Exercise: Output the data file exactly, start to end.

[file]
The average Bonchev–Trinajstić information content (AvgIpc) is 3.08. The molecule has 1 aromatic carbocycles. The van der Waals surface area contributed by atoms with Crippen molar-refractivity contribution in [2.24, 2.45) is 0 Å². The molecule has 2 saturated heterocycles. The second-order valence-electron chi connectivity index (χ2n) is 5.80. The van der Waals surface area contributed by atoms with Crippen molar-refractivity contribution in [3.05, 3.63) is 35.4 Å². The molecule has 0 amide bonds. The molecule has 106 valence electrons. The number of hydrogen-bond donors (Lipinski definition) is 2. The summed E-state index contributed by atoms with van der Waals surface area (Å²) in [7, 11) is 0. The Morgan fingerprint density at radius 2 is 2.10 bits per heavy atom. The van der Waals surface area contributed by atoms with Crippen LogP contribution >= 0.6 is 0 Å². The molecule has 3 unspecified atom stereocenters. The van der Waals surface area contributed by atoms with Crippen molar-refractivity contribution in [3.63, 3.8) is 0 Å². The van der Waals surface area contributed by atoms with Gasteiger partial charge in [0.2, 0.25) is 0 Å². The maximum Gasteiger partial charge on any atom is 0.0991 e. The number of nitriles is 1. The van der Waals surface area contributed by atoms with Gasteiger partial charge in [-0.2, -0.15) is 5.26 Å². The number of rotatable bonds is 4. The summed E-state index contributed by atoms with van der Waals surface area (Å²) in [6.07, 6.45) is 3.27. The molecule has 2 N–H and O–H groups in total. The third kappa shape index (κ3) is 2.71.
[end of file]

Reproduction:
The average Bonchev–Trinajstić information content (AvgIpc) is 3.08. The molecule has 1 aromatic carbocycles. The van der Waals surface area contributed by atoms with Crippen molar-refractivity contribution in [2.24, 2.45) is 0 Å². The molecule has 2 saturated heterocycles. The second-order valence-electron chi connectivity index (χ2n) is 5.80. The van der Waals surface area contributed by atoms with Crippen molar-refractivity contribution in [3.05, 3.63) is 35.4 Å². The molecule has 0 amide bonds. The molecule has 106 valence electrons. The number of hydrogen-bond donors (Lipinski definition) is 2. The summed E-state index contributed by atoms with van der Waals surface area (Å²) in [7, 11) is 0. The Morgan fingerprint density at radius 2 is 2.10 bits per heavy atom. The van der Waals surface area contributed by atoms with Crippen LogP contribution >= 0.6 is 0 Å². The molecule has 3 unspecified atom stereocenters. The van der Waals surface area contributed by atoms with Crippen molar-refractivity contribution in [3.63, 3.8) is 0 Å². The van der Waals surface area contributed by atoms with Gasteiger partial charge in [0.2, 0.25) is 0 Å². The maximum Gasteiger partial charge on any atom is 0.0991 e. The number of nitriles is 1. The van der Waals surface area contributed by atoms with Gasteiger partial charge in [-0.2, -0.15) is 5.26 Å². The number of rotatable bonds is 4. The summed E-state index contributed by atoms with van der Waals surface area (Å²) in [6.07, 6.45) is 3.27. The molecule has 2 N–H and O–H groups in total. The third kappa shape index (κ3) is 2.71.